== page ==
Dayton’s KeyBank Tower - once Mead Tower - grew from grand Courthouse Square plans

Credit: Jim Noelker

Credit: Jim Noelker

The KeyBank Tower in downtown Dayton was in the news recently after it was announced that the building might be sold and renovated.

Opening in 1977, the building, located at 10 W. Second Street, was originally part in the planning of Courthouse Square as an attempt to revitalize downtown and was originally known as Mead Tower. It remains Dayton’s second-tallest building.

Courthouse Square Project

In efforts to revitalize the center of downtown Dayton, city planners came up with ideas in the 1970s to redevelop Courthouse Square into a business hub and public gathering space.

The 1850s Greek Revival courthouse was considered the most historically important building in Dayton, and also the most interesting. It was considered the focal point of downtown and the centerpiece from which all development should follow.

To make this plan a reality, two new tower buildings were constructed, the 27-story Mead Tower and a new 16-story building for Dayton Power and Light. The building that DP&L previously occupied downtown was demolished. In addition, Elder-Beerman was taking over the Galbreath retail building at Second and Ludlow, across from Rike’s.

The square was expected — and intended — “to drastically alter the entire fabric of downtown Dayton.”

It was also thought that prospects for renovation of the Arcade would greatly improve with Courthouse Square being across the street.


In 1975, when the Mead Tower was under construction, it was being made with steel beams, some more than 50 feet long and weighing up to 11 tons each. The total weight of the steel needed for it’s construction totaled 4,000 tons.

The building was too tall to use an earthbound crane, so a guide derrick was used from the start. The difference was that a guide derrick does not have self-contained power, reels or cables. Its power comes from large diesel hoisting engines on the first floor. The power is transferred through cables running up through the center of the building to the derrick.

The building cost $26.5 million to build and was considered a big step towards the “rebirth of the central city.”

The building contained 367,550 square feet of office space. Mead was to take up 172,000 square feet of the space and rent out the rest.

Built for The Mead Corporation

In the mid-1970s, The Mead Corporation had local operations spread across four buildings. The new building was place to establish their World Headquarters.

Mead was founded in 1846 and was known primarily as a paper company. By the 1970s it was a corporation which owned several other companies, with interests in information technology, printing systems, furniture, rubber and iron.

Mead Chairman James W. McSwiney personally supervised the headquarters project at stage. McSwiney and others looked at buildings all over the country before settling on the Exxon Building in New York City as a model.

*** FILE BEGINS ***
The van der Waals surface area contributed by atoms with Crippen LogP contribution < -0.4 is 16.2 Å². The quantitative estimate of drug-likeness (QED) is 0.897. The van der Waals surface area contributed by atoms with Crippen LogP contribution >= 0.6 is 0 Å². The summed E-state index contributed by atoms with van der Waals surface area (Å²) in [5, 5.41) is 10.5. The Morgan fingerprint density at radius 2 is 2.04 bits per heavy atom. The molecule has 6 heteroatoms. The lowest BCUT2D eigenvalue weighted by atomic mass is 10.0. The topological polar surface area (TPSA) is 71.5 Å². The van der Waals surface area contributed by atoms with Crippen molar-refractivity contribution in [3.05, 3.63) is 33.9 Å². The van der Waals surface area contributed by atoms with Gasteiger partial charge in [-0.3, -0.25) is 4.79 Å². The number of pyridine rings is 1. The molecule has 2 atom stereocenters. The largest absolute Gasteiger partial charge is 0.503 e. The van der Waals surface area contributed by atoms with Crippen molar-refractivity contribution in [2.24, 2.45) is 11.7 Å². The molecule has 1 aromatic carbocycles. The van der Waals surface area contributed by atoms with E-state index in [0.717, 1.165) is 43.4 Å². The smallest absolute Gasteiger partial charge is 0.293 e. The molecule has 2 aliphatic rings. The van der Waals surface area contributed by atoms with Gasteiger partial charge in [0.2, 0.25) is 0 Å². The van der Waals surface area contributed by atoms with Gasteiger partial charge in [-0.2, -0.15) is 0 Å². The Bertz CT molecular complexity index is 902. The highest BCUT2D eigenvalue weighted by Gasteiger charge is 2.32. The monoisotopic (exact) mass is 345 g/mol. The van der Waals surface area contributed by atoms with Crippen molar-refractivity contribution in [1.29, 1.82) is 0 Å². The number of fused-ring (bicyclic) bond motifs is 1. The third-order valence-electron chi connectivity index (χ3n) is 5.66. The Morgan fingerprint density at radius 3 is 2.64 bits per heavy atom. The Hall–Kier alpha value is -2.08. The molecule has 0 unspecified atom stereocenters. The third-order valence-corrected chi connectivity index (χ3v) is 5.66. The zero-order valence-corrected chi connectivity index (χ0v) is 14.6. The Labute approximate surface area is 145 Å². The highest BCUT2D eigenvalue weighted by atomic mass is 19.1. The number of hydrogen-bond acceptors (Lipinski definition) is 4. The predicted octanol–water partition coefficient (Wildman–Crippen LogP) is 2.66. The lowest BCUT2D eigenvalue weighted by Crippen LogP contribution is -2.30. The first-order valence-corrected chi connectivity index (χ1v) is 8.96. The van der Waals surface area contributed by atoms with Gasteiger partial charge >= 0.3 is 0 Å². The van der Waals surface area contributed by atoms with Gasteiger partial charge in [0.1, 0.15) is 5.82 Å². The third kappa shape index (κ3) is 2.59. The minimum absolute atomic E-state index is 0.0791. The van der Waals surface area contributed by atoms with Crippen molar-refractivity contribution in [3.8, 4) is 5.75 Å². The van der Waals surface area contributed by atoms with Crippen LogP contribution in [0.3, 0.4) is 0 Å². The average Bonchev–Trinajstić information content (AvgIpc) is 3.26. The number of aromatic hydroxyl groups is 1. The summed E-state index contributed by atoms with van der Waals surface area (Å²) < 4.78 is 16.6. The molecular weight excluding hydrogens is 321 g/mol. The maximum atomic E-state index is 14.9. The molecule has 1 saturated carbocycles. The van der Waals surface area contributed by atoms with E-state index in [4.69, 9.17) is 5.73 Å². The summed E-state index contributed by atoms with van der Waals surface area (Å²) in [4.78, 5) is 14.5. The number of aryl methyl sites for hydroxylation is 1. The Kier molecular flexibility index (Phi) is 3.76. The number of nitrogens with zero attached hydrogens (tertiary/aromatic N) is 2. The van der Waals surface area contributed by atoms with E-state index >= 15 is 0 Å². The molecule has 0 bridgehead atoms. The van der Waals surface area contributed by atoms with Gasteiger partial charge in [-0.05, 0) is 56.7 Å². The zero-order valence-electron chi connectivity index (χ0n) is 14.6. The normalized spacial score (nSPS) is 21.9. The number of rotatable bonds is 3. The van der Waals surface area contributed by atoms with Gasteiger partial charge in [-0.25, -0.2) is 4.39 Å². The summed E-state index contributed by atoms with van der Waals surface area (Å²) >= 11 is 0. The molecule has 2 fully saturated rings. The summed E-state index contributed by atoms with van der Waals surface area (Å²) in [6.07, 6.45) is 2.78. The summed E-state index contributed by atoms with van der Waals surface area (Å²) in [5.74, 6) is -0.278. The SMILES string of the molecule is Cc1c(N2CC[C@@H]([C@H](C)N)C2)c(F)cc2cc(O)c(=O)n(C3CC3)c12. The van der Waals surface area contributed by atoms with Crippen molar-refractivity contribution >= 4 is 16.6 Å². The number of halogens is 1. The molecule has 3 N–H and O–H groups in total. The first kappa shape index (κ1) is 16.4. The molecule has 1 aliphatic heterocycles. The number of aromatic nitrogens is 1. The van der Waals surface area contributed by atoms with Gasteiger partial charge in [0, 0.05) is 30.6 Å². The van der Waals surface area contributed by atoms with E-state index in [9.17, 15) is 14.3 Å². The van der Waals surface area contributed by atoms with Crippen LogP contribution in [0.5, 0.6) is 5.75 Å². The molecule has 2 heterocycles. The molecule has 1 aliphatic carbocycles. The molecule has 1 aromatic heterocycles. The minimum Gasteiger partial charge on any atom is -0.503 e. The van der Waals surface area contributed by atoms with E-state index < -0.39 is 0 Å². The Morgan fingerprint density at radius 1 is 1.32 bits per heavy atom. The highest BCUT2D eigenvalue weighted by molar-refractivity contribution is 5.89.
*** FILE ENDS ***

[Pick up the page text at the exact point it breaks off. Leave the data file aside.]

McSwiney decided that the higher the executive, the higher their office would be. Eleven Mead senior corporate officers, inside directors and group presidents occupied the top (27th) floor. On the 26th floor it was four group vice presidents, and so on. According to various accounts between 700 and 1,000 Mead employees moved into the new building.

Office space was roughly based on salary. The office sizes were labeled from AA to E and ranged from 287 square feet down to 104.

The people on each floor were allowed to choose color schemes for public area, but the interior designer, Alan Ferry, made strong suggestions.

There were two banks of elevators — one for the first 14 floors and the other for the 15th floor and up. This was designed to keep separation between the corporate staff and other workers.

A dedication ceremony was held on June 24, 1977.

The widow of George H. Mead, the late chairman of Mead, was on hand to unveil a plaque that was inscribed, “It is only by dealing honestly and fairly in all things that real success is attainable. - G.H. Mead.”

At opening, three floors of the Mead building were leased to the law firm of Smith and Schnacke and two floors to the accounting firm of Touche Ross and Co.

Two-third of the ground floor were leased as a Third National Bank branch.

The KeyBank Building

The tower served as headquarters for the former Mead Corp. paper company from the 1977 through the 1990s. Mead had merged with Westvaco to form MeadWestvaco Corporation and relocated to Stamford, Connecticut in 2001.

KeyBank moved its Dayton headquarters into the office tower in 2008. Previously, KeyBank had its offices in 32-34 N. Main St.

The building was then renamed KeyBank Tower.

In March 2018, the KeyBank tower was placed on the auction block for a second time, after an earlier auction failed to secure a winning bid.

In February 2021, the company said it was planning to close its first-floor branch at its self-named tower at 10 W. 2nd St. by mid-May that year. That location was to be moved to Key’s Eastown branch, at 4000 Linden Ave.

In June of this year, KeyBank said it planned to vacate its namesake tower. A statement from the company said those offices will move further down Second Street to the 130 Building at 130 W. 2nd St., also downtown.

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